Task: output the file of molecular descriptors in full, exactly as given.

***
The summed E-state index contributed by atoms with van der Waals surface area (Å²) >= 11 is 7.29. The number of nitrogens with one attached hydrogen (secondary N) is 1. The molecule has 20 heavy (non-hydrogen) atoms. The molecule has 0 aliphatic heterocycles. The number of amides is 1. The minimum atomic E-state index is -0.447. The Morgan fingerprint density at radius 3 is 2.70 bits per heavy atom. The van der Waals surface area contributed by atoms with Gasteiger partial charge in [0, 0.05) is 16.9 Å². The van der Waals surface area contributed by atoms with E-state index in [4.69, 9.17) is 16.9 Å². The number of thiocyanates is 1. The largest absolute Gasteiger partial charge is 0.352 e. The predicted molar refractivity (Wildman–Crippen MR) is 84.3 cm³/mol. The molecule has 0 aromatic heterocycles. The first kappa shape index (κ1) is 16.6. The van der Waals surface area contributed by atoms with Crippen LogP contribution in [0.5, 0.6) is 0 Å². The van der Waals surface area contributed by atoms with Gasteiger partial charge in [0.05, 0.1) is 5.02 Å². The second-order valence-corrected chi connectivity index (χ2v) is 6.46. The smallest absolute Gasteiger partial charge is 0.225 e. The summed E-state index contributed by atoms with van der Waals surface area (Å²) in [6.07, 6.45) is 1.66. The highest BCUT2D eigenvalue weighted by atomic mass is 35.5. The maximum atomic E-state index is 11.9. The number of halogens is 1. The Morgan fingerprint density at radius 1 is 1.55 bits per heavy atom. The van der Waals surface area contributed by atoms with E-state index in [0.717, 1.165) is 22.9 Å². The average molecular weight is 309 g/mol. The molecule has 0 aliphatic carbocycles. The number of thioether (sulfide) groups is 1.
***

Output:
The summed E-state index contributed by atoms with van der Waals surface area (Å²) >= 11 is 7.29. The number of nitrogens with one attached hydrogen (secondary N) is 1. The molecule has 20 heavy (non-hydrogen) atoms. The molecule has 0 aliphatic heterocycles. The number of amides is 1. The minimum atomic E-state index is -0.447. The Morgan fingerprint density at radius 3 is 2.70 bits per heavy atom. The van der Waals surface area contributed by atoms with Gasteiger partial charge in [0, 0.05) is 16.9 Å². The van der Waals surface area contributed by atoms with E-state index in [4.69, 9.17) is 16.9 Å². The number of thiocyanates is 1. The largest absolute Gasteiger partial charge is 0.352 e. The predicted molar refractivity (Wildman–Crippen MR) is 84.3 cm³/mol. The molecule has 0 aromatic heterocycles. The first kappa shape index (κ1) is 16.6. The van der Waals surface area contributed by atoms with Crippen LogP contribution in [0.5, 0.6) is 0 Å². The van der Waals surface area contributed by atoms with Gasteiger partial charge in [0.05, 0.1) is 5.02 Å². The second-order valence-corrected chi connectivity index (χ2v) is 6.46. The smallest absolute Gasteiger partial charge is 0.225 e. The summed E-state index contributed by atoms with van der Waals surface area (Å²) in [6.07, 6.45) is 1.66. The highest BCUT2D eigenvalue weighted by atomic mass is 35.5. The maximum atomic E-state index is 11.9. The number of halogens is 1. The Morgan fingerprint density at radius 1 is 1.55 bits per heavy atom. The van der Waals surface area contributed by atoms with E-state index in [0.717, 1.165) is 22.9 Å². The average molecular weight is 309 g/mol. The molecule has 0 aliphatic carbocycles. The number of thioether (sulfide) groups is 1.